Summer 2018 seemed to last forever, Autumn came and went, Winter has almost passed, and apart from a brief record-breaking warm spell at the end of February, things seem to be on track for Spring.
I have been meaning to post a few things since my last post but I am easily distracted and posting here is soon forgotten for other things, today I’ve finally managed to sit down and put fingers to keys.
After heavy rain this morning the sun is now shining, although there is still a keen wind blowing it’s not freezing at least. Out in the garden I spotted my first newt of the season in the pond, having looked a few times in the past few weeks and seen nothing; there also appeared to be small creatures building themselves little coccoons, could these be pond nymphs or dragonfly larvae? There was also a bullfinch in a tree nearby, a rare sight in the garden; coal tits and others were busy singing about their territory and other things.
Along the road where there is a ditch by the field border I noticed something plop into the water and promptly disappeared, this is the spot where I’ve seen a water vole before so can safely assume that’s what it was, good to think that it’s still there and surviving, perhaps I will catch a better glimpse of it in the coming weeks before the greenery hides the ditch from view. Not far away from this spot was some frogspawn, perhaps a tad premature as the weather has turned cooler again since the warm spell in February (with the occasional frost).
Looking forward to an interesting spring and summer, full of wildlife and sunny days!
I’ve come to the site today to discover it a little sickly, after some poking and prodding I’ve managed to get it up and running again but have had to replace the old theme because support for it has been discontinued. Hopefully I can find something suitable that will not change the feel of the site too much, I expect something a little more modern would be a good move anyway but for right now I have changed to one of the default WordPress themes.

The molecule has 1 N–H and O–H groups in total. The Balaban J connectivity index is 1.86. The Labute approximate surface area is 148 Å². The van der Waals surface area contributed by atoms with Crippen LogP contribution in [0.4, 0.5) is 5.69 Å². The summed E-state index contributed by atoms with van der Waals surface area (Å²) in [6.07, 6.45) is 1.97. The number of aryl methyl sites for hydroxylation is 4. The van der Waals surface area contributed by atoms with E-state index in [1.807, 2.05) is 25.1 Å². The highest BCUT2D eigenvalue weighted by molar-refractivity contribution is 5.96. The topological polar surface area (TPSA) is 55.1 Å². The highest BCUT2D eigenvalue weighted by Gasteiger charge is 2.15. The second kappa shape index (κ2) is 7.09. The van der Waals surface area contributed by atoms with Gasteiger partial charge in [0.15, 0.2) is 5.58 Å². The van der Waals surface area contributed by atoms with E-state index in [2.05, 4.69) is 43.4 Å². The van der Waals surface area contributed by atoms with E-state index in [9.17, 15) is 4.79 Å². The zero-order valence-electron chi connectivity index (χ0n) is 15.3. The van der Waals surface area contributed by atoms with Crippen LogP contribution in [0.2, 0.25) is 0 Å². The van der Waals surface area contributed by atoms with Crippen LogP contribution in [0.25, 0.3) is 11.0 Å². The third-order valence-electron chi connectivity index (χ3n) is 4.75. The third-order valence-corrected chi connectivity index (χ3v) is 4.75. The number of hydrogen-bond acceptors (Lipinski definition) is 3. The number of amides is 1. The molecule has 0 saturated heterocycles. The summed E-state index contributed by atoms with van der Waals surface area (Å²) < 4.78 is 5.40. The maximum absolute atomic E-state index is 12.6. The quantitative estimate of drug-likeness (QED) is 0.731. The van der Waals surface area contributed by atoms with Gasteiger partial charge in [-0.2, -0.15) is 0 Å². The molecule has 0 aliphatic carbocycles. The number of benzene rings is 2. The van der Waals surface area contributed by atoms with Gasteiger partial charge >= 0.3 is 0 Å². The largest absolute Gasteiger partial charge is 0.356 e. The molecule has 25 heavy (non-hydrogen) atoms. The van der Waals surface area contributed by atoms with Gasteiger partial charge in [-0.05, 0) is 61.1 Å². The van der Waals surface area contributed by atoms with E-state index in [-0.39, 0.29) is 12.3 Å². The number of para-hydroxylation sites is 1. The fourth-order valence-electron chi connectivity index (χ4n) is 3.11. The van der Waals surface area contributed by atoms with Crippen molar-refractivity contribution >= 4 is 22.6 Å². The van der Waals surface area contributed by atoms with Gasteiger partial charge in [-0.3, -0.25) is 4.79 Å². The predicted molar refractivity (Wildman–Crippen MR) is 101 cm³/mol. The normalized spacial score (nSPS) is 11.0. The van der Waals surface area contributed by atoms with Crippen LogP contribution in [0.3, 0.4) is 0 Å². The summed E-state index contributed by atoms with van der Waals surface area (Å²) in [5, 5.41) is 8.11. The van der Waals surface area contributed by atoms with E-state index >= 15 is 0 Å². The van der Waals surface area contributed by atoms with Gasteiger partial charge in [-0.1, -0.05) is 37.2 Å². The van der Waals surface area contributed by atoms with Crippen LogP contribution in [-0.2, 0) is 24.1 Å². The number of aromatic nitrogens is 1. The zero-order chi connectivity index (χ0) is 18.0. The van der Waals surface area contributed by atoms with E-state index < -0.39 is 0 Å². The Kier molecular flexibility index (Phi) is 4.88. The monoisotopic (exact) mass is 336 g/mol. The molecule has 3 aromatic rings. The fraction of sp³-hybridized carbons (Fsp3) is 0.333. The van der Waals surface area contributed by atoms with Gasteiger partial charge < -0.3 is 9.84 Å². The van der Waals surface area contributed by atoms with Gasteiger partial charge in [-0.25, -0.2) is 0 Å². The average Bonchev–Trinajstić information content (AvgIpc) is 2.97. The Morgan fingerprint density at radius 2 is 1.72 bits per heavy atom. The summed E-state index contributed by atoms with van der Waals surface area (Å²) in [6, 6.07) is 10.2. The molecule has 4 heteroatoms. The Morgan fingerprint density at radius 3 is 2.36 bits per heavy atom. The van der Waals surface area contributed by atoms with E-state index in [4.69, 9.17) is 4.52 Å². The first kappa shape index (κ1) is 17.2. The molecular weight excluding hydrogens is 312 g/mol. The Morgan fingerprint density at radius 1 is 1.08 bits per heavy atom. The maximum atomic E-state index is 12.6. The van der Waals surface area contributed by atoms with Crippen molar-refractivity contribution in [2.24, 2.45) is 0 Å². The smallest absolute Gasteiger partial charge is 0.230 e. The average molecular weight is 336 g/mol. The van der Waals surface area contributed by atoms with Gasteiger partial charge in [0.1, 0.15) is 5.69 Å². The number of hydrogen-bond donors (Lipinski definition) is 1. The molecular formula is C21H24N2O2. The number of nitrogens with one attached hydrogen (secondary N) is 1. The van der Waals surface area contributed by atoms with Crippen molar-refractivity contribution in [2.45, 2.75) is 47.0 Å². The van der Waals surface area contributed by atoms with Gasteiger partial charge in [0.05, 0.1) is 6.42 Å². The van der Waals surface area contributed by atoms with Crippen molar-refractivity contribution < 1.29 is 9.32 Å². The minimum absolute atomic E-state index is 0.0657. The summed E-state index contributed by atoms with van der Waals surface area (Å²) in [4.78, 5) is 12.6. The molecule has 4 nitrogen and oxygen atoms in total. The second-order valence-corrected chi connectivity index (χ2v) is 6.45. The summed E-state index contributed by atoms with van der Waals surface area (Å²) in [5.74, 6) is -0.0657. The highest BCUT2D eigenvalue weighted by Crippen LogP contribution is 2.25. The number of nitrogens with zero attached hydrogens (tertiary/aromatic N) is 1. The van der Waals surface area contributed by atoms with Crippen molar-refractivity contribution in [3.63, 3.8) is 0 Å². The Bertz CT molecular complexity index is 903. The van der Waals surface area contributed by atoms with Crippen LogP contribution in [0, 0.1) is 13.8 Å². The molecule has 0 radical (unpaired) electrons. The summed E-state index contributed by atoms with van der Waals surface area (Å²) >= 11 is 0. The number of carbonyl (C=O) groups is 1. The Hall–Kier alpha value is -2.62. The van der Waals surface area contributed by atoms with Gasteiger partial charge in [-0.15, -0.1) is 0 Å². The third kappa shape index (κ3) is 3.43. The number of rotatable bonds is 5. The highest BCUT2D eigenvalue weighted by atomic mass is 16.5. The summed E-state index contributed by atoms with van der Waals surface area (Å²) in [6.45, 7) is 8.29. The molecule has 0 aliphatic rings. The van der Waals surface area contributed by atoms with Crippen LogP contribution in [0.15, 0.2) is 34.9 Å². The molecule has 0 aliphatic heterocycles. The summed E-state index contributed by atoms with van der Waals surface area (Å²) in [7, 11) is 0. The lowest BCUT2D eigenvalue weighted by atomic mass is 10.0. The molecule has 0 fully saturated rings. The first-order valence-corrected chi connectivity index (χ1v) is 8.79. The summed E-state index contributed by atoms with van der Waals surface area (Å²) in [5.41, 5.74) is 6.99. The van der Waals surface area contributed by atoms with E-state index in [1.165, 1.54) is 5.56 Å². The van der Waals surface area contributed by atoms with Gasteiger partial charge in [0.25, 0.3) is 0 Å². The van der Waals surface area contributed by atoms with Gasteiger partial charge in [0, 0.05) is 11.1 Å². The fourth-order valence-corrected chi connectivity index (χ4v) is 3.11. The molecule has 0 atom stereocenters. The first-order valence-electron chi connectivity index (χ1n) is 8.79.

While out walking and hoping to spot a water vole I noticed this moorhen sitting on her nest, something I’ve never seen before. I tried to be as careful as I could while taking the photos but I think the sound of the shutter disturbed it so it walked off, that was my cue to leave. Hopefully she will return to the nest and keep the clutch of eggs warm.
In the past couple of weeks I’ve started to see frogs appearing in the garden, one was just by the house sitting behind a rock, another was in the pond; I’ve also seen a couple of newts in the pond since the temperatures moved above freezing, although since they have dropped again they’re not showing themselves (or I haven’t hung around long enough in the freezing wind to see them). Minus temperatures and snow again this weekend, forecast is for warmer weather next week.
Also in the garden I’ve set up a hedgehog feeding station, same as I had previously although much further up the garden this time as I think being so close to the bird feeders attracts too much unwanted attention from cats and such. So far nothing has approached the feeder station, a large fox was caught on camera trotting past in the background, plus the obligatory rabbit and occasional blackbird. I might try scattering some hedgehog moist feed on the grass nearby.